When I was younger, a culinary staple in my family was Japanese miso salmon. Stereotypically known as a breakfast dish, miso salmon is often accompanied with miso soup, sticky rice, and nattō (Japanese fermented beans). When my mum cooks it, she tends to cram in as many probiotics as possible, so our version of miso salmon also includes Korean kimchi as well as nattō on the side, making the rice bowl extra delectable. 

The truth is, I used to hate this miso salmon. In fact, I dreaded dinner when I saw my mum defrosting the fish, as we would have had fish for dinner at least three times a week. I was often bored of eating the same thing all the time and asked my mum why she couldn’t cook more ‘western’ food, like pasta. I used to think: Why do we always have to have nattō? I wondered whether people in the UK thought we were strange for eating such slimy fermented beans when they were more used to baked beans. Rather than admitting that my mum’s Japanese cooking was in fact amazing, I grew resentful of the food I was eating at home in order to eat what everybody else was eating. But I don’t even like baked beans, so I’m not sure what all the fuss was about.

It was only when I first went to university that I realised I had a miso-salmon-shaped hole in my heart. When all I could cook was pasta (with the same tomato pasta every time), I discovered that my wish to stop eating salmon had radically changed. I missed having nattō and kimchi, both of which I was unable to buy and store in university accommodation due to their strong smells. What is more, I found myself craving miso salmon – but not just any, either. I yearned for my mother’s food, and suddenly started kicking myself for rejecting such fabulous food at home. 

In Oxford, there are not many Japanese restaurants, and my search to find already cooked miso salmon fell short when the closest I could find was teriyaki salmon. Although this was equally delicious, it didn’t quite hit the spot for me. I decided to then venture into Tesco, grab myself a pack of salmon and scour the tiny Asian section for white miso, the star ingredient of this recipe. While traditionally miso salmon includes the use of mirin (white rice wine used for cooking) and sake (alcohol), I eventually decided that it wasn’t quite worth the effort or money and that miso and soy sauce will do.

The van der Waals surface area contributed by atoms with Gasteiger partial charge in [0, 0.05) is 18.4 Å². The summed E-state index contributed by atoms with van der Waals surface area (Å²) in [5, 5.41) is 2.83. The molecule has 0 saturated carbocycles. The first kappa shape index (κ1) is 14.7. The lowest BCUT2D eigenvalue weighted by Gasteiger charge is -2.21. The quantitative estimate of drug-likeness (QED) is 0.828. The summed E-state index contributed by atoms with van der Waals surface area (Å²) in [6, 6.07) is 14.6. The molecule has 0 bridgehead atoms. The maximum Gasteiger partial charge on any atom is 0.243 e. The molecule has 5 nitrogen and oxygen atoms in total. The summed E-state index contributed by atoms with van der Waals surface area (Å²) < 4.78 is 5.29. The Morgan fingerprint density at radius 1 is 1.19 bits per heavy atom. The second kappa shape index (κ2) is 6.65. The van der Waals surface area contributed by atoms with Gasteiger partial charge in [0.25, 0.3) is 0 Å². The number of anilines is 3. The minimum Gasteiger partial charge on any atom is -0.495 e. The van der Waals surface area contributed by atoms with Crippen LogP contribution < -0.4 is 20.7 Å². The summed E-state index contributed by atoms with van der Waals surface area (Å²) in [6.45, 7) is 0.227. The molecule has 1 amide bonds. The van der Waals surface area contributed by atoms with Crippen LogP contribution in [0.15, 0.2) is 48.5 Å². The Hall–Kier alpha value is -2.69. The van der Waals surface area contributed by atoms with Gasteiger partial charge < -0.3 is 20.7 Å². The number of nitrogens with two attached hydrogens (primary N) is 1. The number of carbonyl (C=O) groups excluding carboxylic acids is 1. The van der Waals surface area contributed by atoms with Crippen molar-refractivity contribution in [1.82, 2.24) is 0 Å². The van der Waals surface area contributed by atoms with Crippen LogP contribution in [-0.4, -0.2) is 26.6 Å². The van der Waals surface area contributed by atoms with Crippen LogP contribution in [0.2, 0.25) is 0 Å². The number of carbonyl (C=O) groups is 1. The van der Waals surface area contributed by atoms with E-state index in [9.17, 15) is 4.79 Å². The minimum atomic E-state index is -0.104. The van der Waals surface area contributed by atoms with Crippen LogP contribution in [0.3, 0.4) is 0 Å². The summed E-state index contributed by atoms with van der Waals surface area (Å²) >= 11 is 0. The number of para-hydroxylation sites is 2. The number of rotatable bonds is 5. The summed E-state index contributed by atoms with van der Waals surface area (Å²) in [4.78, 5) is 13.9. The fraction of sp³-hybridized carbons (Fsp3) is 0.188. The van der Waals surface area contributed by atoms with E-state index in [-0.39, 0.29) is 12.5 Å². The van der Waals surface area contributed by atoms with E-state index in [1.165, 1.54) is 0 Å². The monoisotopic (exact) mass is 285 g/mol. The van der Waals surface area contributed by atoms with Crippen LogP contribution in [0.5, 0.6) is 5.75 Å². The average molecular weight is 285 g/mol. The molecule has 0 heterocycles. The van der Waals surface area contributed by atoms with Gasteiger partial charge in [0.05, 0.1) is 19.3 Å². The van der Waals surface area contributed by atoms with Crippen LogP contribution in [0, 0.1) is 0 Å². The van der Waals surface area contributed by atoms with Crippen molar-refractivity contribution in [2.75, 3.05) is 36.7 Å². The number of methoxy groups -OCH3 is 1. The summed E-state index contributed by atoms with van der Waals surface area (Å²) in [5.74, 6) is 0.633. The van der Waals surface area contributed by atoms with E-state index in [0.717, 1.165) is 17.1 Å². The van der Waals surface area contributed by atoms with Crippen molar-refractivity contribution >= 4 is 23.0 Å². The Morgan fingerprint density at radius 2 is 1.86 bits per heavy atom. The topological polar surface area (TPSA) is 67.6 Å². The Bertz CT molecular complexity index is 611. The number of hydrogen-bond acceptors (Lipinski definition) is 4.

Once I got back to my kitchen, I completely slathered the salmon in this paste and threw it into a ziplock bag for a day to marinate as much as possible. When I grabbed it out of the fridge, I was delighted to see that it resembled the fish that my mum would use. I thought: this must be a good sign! I popped the fish on the pan and seared it for about ten minutes, leaving me with a gorgeous caramel brown colour. While I had rice at home, I knew that my other side dishes were going to be impossible for me to use, so I substituted it with tenderstem broccoli, which I also sauteed for a few minutes. My salmon turned out beautifully. While slightly different from the fish I’d had at home, I felt accomplished that I managed to embrace my cultural heritage and cook something that not only tasted amazing, but reminded me of home. I’ve been cooking it ever since, and it’s safe to say that when I go back home, the first thing I ask for is my mum’s miso salmon.

Here’s the recipe:


  • Salmon
  • Soy sauce
  • Miso paste (white miso is best)
  • Rice, veggies, or other side dishes (around 75g rice per person)
  • Mirin, sake, and sesame oil (if you’re feeling extra fancy)
  1. Marinate the salmon with the above pastes for at least an hour using a ziplock bag. 
  2. Cook your rice. If you’re pressed for time, you can find rice that you can cook in the microwave or boil the bag in hot water until fluffy. Otherwise, look for short grain rice (the sticky kind used in Japanese cuisine) which you wash thoroughly before putting into a pot. Pour in enough cold water to reach as high as the knuckle on your index finger. Cover the pot with a lid or hot towel and do not remove for around 20 minutes, adding water if needed. Stir with a fork until fluffy!
  3. Fry the salmon in the pan until golden and crispy. (To get the juiciest taste, fry it with the skin-on!) 
  4. I like using tenderstem broccoli as my side vegetable but other vegetables like carrots, courgette, or even making a salad would work well too. Season your vegetables with salt, pepper, and soy sauce before frying them in the pan with some olive oil. For tenderstem broccoli, cook them until you can easily poke a fork through the stem.